Chapter 8. SQL Reference
There are dozens of different database management systems on the market today, from nearly as many vendors. Developing applications that are more or less database independent requires a standardized interface to the underlying data. Since the early 1980s, this interface has been SQL, a sophisticated database manipulation language.
Unlike Java, SQL is a declarative language. It allows users to specify particular actions on the database and retrieve the results of those actions. It specifies a set of standardized data types and standard error messages, but it lacks procedural constructs. There are no conditionals or loops standard in SQL.
There are several versions of the SQL standard. SQL-86 and SQL-89 have been superceded by SQL-92, which is supported by most database vendors, although there are a number of platform-specific variations. Many databases also include additional data types, operators, and functions beyond those specified in the SQL-92 standard. In addition, there are three levels of SQL-92 conformance: entry-level, intermediate, and full. Many products support only the entry-level SQL-92 standard, leaving out some advanced features. JDBC drivers are supposed to provide entry-level functionality and, for the most part, they do.
This chapter presents a brief introduction to the structure of a relational database system and a quick reference to the most commonly used SQL commands. The complete set of SQL commands is simply too large to cover here: even a concise SQL reference can run to several hundred pages. I have endeavored to provide the information that most client-side programmers need. For a complete introduction to most aspects of SQL, I highly recommend SQL Clearly Explained by Jan Harrington (AP Professional).
8.1. Relational Databases
Data storage and retrieval are two of the biggest tasks facing most enterprise applications. There are lots of ways to store data on a disk, but for large-scale applications a relational database management system (RDBMS) is far and away the most popular choice.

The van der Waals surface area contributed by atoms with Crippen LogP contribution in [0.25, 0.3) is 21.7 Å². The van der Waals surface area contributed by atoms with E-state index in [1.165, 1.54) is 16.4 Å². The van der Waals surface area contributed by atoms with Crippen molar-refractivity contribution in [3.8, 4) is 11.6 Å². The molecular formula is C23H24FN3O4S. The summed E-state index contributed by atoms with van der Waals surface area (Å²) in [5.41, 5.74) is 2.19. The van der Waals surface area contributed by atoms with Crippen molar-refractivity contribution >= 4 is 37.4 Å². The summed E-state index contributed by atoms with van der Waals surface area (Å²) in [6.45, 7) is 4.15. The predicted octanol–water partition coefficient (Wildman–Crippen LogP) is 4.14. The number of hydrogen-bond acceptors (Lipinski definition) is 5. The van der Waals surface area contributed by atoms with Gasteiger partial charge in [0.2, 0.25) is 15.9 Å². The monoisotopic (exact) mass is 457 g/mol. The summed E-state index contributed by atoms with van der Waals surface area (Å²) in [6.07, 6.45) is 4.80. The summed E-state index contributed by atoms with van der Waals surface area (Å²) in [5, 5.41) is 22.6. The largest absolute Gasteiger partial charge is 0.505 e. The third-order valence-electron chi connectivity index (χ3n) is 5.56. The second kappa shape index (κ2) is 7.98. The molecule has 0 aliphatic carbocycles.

Data in an RDBMS is organized into tables, where these tables contain rows and columns. You can think of an individual table as a spreadsheet with a little more organization: column data types are fixed and there may be rules governing the formatting of each column. This alone is enough for a database system (plain DBMS). A relational database system has one other key attribute: individual tables can be related based on some common data. Figure 8-1 shows three tables in a relational structure. The CUSTOMERS table is related to the ORDERS table based on the CUSTOMER_ID field, and the ORDERS table is related to the ITEMS table based on the ORDER_ID field. SQL provides a standardized means of accessing the data in tables and working with the relationships between tables.
Figure 8-1. Three related tables
The highest-level organizational concept in an RDBMS system is a cluster. A cluster contains one or more catalogs, which are usually the highest-level object a programmer ever has to deal with. A catalog contains a group of schemas. A schema contains a group of tables and other objects and is generally assigned to a particular application or user account. Generally, the database administrator is responsible for dealing with clusters and catalogs. Most users work within a particular schema.
To reference a table within a particular schema, separate the schema name and the table name with a dot:
To reference a particular column within a particular schema:
To set a particular schema as the default, use the SET SCHEMA SQL statement:
SET SCHEMA schema_name
When you log into a database, you are generally assigned a default schema. When accessing tables within the default schema, you may omit the schema name.
When creating new objects, the names you assign to them must be unique within the schema. SQL-92 allows names up to 128 characters, including letters, numbers, and the underscore ( _ ) character.
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